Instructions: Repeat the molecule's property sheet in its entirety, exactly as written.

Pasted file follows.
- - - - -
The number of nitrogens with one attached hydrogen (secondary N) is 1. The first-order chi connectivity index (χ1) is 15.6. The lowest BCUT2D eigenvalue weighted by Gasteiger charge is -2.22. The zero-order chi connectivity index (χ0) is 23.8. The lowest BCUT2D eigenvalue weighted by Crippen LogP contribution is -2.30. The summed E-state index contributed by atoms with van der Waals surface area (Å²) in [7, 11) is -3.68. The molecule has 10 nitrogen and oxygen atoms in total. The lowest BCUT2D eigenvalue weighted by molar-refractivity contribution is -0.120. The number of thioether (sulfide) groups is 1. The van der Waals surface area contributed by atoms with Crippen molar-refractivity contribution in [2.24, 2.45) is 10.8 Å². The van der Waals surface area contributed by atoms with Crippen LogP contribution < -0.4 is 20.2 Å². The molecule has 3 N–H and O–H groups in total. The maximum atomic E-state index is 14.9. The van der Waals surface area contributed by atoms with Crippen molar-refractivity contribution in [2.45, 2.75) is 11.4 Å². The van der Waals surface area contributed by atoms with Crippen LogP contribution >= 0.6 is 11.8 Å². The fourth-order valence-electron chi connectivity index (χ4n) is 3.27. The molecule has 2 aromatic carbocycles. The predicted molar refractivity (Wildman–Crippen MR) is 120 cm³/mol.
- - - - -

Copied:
The number of nitrogens with one attached hydrogen (secondary N) is 1. The first-order chi connectivity index (χ1) is 15.6. The lowest BCUT2D eigenvalue weighted by Gasteiger charge is -2.22. The zero-order chi connectivity index (χ0) is 23.8. The lowest BCUT2D eigenvalue weighted by Crippen LogP contribution is -2.30. The summed E-state index contributed by atoms with van der Waals surface area (Å²) in [7, 11) is -3.68. The molecule has 10 nitrogen and oxygen atoms in total. The lowest BCUT2D eigenvalue weighted by molar-refractivity contribution is -0.120. The number of thioether (sulfide) groups is 1. The van der Waals surface area contributed by atoms with Crippen molar-refractivity contribution in [2.24, 2.45) is 10.8 Å². The van der Waals surface area contributed by atoms with Crippen LogP contribution < -0.4 is 20.2 Å². The molecule has 3 N–H and O–H groups in total. The maximum atomic E-state index is 14.9. The van der Waals surface area contributed by atoms with Crippen molar-refractivity contribution in [2.45, 2.75) is 11.4 Å². The van der Waals surface area contributed by atoms with Crippen LogP contribution >= 0.6 is 11.8 Å². The fourth-order valence-electron chi connectivity index (χ4n) is 3.27. The molecule has 2 aromatic carbocycles. The predicted molar refractivity (Wildman–Crippen MR) is 120 cm³/mol.